Black architect, 37, is humiliated by Seattle bank who refused to believe her check was real
- A black female architect says feels she was discriminated against when a bank in Washington wanted to verify that her paycheck was real
- Trish Doolin, 37, just moved to Seattle a few weeks ago and was given a regular check to cash instead of direct deposit
- After paying the check in, she was called back to the branch whereupon she was interrogated by bank staff about the payment
- The bank told her because the account had not been open for 30 days, they would have to hold onto her paycheck for a further nine days
A woman from Seattle was humiliated by a bank clerk after refusing to believe that a check she was depositing was real.
Trish Doolin, 37, a black architect, recently moved to take a job with Nelson, Inc., based in the city.
It being her first week of work with the firm, her direct deposit had not yet been set up for her to receive her salary, so she took a regular check to a branch of Key Bank.
Trish Doolin, 37, began working as an architect in Seattle in September. When she tried to cash her paycheck, a teller called her into his office to question the validity of her deposit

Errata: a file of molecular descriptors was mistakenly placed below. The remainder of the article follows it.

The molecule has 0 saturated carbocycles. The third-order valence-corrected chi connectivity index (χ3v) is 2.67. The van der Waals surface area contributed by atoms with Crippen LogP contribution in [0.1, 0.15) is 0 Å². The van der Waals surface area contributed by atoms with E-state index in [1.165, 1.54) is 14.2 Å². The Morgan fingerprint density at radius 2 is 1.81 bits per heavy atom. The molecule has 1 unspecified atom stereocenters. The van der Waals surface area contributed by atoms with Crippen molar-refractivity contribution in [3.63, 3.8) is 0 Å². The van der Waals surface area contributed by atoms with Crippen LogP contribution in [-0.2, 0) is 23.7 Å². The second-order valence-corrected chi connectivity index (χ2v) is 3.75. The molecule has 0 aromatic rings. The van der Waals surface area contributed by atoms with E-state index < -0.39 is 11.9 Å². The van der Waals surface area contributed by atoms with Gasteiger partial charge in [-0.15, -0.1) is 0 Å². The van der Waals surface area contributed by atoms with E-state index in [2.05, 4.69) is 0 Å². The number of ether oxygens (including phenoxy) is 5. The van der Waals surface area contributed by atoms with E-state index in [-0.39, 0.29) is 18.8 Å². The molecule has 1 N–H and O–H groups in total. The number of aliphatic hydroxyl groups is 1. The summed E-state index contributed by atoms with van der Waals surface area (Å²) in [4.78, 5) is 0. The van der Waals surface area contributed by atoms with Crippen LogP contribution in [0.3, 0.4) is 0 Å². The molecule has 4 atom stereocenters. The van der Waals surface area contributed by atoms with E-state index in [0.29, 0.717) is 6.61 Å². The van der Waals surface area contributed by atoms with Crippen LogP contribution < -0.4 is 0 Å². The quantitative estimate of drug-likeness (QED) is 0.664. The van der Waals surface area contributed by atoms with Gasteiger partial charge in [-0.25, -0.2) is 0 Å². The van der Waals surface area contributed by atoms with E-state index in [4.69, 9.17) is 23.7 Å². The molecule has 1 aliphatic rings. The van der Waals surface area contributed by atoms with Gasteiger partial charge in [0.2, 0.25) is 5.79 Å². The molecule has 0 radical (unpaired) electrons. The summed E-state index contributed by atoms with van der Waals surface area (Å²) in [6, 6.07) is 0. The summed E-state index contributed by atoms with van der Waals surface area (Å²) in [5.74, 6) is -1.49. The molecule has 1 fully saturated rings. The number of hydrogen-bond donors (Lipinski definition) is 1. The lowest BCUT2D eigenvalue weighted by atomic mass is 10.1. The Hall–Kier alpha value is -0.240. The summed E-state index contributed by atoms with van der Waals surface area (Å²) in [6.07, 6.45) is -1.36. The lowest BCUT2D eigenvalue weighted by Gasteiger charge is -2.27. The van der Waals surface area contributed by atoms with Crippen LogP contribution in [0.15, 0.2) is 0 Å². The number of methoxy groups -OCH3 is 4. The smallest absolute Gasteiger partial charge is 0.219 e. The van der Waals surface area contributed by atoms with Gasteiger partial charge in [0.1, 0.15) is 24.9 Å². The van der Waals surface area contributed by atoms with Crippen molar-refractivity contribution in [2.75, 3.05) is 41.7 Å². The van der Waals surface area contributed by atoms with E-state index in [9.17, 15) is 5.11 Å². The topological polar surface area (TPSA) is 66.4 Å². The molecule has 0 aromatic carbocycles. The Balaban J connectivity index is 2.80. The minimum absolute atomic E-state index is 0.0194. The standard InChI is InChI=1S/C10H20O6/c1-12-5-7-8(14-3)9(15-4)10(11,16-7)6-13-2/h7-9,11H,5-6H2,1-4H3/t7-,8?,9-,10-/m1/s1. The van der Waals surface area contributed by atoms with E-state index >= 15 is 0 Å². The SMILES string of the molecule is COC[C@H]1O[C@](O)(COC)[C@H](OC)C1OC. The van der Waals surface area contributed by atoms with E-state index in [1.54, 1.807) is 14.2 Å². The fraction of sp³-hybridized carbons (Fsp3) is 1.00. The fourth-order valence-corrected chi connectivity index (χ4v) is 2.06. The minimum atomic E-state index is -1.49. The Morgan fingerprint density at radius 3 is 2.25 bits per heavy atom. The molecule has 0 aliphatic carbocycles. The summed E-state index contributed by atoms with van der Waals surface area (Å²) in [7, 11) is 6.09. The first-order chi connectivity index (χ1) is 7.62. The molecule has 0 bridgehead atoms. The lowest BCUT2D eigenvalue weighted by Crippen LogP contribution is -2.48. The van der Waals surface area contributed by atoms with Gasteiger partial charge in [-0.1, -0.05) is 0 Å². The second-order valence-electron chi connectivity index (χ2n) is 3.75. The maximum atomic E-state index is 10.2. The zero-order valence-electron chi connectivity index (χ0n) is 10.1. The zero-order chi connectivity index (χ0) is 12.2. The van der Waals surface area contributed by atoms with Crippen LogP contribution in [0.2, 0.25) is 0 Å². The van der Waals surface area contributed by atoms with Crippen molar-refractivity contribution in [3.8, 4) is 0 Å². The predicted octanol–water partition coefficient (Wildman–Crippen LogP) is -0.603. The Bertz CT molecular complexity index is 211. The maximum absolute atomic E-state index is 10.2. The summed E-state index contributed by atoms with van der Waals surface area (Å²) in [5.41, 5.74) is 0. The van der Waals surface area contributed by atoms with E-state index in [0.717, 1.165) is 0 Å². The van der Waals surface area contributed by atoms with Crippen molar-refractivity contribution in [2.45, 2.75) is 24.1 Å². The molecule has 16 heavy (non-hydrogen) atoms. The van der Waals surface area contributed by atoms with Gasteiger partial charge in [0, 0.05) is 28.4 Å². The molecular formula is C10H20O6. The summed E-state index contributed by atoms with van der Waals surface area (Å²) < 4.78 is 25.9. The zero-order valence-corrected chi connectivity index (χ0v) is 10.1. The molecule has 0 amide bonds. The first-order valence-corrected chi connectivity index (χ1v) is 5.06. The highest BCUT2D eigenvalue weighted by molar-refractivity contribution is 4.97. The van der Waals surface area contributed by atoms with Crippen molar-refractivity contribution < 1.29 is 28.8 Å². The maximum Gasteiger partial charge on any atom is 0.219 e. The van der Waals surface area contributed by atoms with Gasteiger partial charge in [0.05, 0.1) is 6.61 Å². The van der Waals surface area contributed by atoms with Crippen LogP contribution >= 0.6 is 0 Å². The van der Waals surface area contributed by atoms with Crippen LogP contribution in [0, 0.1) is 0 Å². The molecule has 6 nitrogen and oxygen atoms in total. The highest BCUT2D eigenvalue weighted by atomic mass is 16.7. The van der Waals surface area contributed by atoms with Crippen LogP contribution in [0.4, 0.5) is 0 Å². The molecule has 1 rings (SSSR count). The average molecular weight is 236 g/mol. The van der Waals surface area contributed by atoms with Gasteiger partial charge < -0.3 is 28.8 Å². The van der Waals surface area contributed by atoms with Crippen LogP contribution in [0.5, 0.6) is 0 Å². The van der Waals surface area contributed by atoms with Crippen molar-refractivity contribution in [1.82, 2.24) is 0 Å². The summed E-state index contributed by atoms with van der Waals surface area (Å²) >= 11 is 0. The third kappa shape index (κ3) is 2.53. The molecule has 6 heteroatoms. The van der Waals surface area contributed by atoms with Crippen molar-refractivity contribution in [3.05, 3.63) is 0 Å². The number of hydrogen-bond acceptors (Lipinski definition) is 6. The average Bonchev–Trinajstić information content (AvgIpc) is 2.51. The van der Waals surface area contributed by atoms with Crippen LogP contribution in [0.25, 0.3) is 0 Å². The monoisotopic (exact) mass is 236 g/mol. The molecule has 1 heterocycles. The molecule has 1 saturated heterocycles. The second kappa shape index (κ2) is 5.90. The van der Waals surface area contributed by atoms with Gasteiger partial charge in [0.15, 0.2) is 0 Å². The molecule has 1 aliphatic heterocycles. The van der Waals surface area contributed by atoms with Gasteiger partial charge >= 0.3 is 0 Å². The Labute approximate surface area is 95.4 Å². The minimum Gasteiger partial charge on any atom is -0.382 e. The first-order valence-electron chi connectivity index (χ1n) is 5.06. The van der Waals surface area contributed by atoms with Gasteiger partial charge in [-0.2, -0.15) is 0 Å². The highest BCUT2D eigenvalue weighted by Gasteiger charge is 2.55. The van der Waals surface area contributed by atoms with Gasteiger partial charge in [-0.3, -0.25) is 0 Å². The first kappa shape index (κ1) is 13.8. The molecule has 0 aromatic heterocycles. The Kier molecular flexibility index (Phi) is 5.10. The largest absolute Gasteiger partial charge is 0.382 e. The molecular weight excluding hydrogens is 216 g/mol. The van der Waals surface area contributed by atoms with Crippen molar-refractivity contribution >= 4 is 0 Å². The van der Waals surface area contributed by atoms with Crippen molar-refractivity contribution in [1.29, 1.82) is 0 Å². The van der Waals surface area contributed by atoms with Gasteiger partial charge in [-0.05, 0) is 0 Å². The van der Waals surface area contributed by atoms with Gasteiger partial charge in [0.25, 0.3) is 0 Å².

However, according to Black Entertainment Television (BET), hours after depositing the check in person, Ms Doolin received a call from the bank asking her to return at once.
When she arrived at the branch, a manager took her aside to a cubicle and began to ask her a series of intrusive questions.
'He asked my profession, and then asked why the company's headquarters were in Philadelphia,' Doolin said. 'Then he asked if HR could verify that I was an employee there.'
The bank did not ask for any ID from Ms. Doolin, yet Key Bank told her that she would have to wait as long as nine days while they 'verified the funds.'
I was, I knew I was being discriminated against,' Doolin said. 'It was just completely demeaning'
'When I realized that I was defending who I was, trying to prove to someone who didn't know who I was, I knew I was being discriminated against,' Doolin told BuzzFeed. 'It was just completely demeaning.'
A short time later, Doolin called the bank on the phone to try and understand why she had been questioned in the manner she had.
The bank told her that they would have done the same to any customer and the branch agreed to release the funds into her account.
'I live in a world where, no matter what's in my brain or purse, no matter how I wear my hair, no matter how fabulous I look when I walk out the door, I'm still black,' she said to BuzzFeed. 'People still clutch their purses when I walk past.'
Doolin, who is training to become a licensed architect is planning to switch banks this weekend, but hasn't talked to her employer about her experience at KeyBank just yet
Key Bank has released a statement saying the company 'values diversity' and does not 'tolerate discrimination'.
The company also stated that customers that are new to the bank may experience a longer hold period on their deposits for the first 30 days that their accounts are open.
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